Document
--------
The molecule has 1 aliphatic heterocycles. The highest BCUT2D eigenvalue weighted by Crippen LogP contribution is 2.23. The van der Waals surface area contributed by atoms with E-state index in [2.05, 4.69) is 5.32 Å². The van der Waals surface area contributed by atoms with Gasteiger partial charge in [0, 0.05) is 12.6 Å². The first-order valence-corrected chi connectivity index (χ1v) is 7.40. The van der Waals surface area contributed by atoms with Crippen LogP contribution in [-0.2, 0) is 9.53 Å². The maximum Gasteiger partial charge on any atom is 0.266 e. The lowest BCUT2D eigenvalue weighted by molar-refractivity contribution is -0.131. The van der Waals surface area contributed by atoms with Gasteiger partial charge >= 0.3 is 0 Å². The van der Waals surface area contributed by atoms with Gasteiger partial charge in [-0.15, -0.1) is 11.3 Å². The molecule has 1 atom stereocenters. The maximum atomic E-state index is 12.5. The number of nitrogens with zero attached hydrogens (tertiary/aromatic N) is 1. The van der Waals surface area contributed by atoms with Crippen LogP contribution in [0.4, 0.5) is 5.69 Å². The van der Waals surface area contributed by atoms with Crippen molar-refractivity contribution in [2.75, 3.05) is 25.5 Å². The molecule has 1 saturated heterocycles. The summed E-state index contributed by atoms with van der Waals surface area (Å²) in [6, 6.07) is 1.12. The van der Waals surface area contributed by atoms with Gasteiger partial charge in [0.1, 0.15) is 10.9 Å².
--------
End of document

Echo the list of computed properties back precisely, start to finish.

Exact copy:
The molecule has 1 aliphatic heterocycles. The highest BCUT2D eigenvalue weighted by Crippen LogP contribution is 2.23. The van der Waals surface area contributed by atoms with E-state index in [2.05, 4.69) is 5.32 Å². The van der Waals surface area contributed by atoms with Gasteiger partial charge in [0, 0.05) is 12.6 Å². The first-order valence-corrected chi connectivity index (χ1v) is 7.40. The van der Waals surface area contributed by atoms with Crippen LogP contribution in [-0.2, 0) is 9.53 Å². The maximum Gasteiger partial charge on any atom is 0.266 e. The lowest BCUT2D eigenvalue weighted by molar-refractivity contribution is -0.131. The van der Waals surface area contributed by atoms with Gasteiger partial charge >= 0.3 is 0 Å². The van der Waals surface area contributed by atoms with Gasteiger partial charge in [-0.15, -0.1) is 11.3 Å². The molecule has 1 atom stereocenters. The maximum atomic E-state index is 12.5. The number of nitrogens with zero attached hydrogens (tertiary/aromatic N) is 1. The van der Waals surface area contributed by atoms with Crippen LogP contribution in [0.4, 0.5) is 5.69 Å². The van der Waals surface area contributed by atoms with Crippen molar-refractivity contribution in [2.75, 3.05) is 25.5 Å². The molecule has 1 saturated heterocycles. The summed E-state index contributed by atoms with van der Waals surface area (Å²) in [6, 6.07) is 1.12. The van der Waals surface area contributed by atoms with Gasteiger partial charge in [0.1, 0.15) is 10.9 Å².